First Dan laid down a thin plywood underlayment (because the old flooring still had residue from vinyl tiling and old adhesive that could interfere with gluing down the marmoleum) and then a natural, non-toxic adhesive and then the giant sheets of marmoleum. He used a giant, weighted roller to roll over and over the flooring, bonding it with the adhesive underneath.
I kind of like the pink walls now, they look pretty amazing with the green floor! But we’ve hated them for too long, so the next step is definitely to repaint the walls and trim.
soon it won’t be pink anymore!
Posted: July 14th, 2012 | Author: eliza | Filed under: excitement, kitchen, progress, woodworking | No Comments »
We are FINALLY getting our new bay window in! I’ve always hated this big picture window, mainly because it’s cruddy and falling apart, but also because it’s ugly and ill-suited to our kitchen and our house. I think it would fit better in a mid-century bungalow or split-level ranch, but it looks all wrong on an old victorian farmhouse. When we asked our master carpenter, Lynn, to build the window trim to finish up the inside of the window, he said “are you kidding? that whole window frame is totally rotten!” And so my parents came to the rescue and offered us A NEW BAY WINDOW as our wedding present! It took us maybe 9 months to shop around and pick out which window we wanted. It was hard to pick the best window brand because my parents (who’ve renovated their own lovely old farmhouse) warned that they had bought a bunch of new windows at great expense that they ended up hating! They warned us against windows with plastic frames or plastic sashes or plastic runners or any plastic or vinyl at all (because it can get brittle when exposed to sunlight and weather, and crack and break easily). And they warned us against finger jointed wood in any part of the window whatsoever. Most of the manufacturers we called were disqualified because they do use plastic somewhere on the window, and wooden windows do have finger joints (which allow moisture into the wood and cause the paint to peel away and the wood to rot). Finally we picked out a fancy-pants Marvin bay window from the showroom in Portland, which does have durable vinyl in the runners but does not have any finger-joints on exposed wood and is generally very very beautiful and fancy! The sashes slide up and down with delightful ease, they pivot inwards for easy cleaning, and the double-paned glass means they are very energy-efficient and no storm windows.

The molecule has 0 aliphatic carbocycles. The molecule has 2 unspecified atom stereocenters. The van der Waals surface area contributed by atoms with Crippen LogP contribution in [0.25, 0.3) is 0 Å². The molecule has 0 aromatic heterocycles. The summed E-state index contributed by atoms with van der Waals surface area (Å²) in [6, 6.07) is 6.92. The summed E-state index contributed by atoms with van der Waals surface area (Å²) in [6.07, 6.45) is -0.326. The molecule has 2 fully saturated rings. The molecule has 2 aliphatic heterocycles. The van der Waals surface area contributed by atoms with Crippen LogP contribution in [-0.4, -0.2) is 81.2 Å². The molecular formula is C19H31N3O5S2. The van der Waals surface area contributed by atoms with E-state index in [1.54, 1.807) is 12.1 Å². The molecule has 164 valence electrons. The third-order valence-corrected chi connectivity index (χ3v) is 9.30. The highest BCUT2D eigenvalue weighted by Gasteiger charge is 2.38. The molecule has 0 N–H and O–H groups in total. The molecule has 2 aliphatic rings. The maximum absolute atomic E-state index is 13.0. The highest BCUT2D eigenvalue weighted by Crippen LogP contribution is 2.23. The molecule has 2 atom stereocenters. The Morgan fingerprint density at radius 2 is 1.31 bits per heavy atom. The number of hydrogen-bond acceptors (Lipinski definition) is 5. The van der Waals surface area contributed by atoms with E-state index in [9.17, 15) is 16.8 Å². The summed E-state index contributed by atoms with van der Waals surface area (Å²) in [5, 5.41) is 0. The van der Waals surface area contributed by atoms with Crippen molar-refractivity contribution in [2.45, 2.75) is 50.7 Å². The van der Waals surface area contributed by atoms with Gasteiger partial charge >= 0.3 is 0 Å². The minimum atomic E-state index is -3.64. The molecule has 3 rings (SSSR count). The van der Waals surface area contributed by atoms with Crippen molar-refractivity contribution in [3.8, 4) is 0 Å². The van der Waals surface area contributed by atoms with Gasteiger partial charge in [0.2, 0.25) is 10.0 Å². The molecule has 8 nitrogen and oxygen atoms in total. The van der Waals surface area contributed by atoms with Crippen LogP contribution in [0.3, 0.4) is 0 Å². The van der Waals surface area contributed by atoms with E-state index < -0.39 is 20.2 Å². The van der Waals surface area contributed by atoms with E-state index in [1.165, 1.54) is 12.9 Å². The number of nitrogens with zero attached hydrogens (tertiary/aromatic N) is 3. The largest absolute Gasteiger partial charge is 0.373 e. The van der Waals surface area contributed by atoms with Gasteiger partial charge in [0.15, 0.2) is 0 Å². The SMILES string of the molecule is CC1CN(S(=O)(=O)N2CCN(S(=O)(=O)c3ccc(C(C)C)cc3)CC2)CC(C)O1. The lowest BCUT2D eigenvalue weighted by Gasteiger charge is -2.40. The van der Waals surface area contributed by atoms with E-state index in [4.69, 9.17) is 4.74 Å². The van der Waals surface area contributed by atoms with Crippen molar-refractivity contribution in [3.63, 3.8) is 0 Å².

Once we ordered the window we called our carpenter Lynn to install it – this was part of my parents’ gift to us! Unfortunately Lynn was very very very busy so it took a few months before he could start the installation.
Lynn came with his son Levi to help out. They make a great team. The day they tore out the old window was the most spectacular sunny June day, warm and clear, and the feeling of sitting in our kitchen with no window at all, just a beautiful wide open wall filled with fresh air and the view of sunshine and green grass, was a delight. (Too bad we don’t live in California or we could’ve just left it like that.)
Posted: March 10th, 2012 | Author: eliza | Filed under: excitement, living room, progress | No Comments »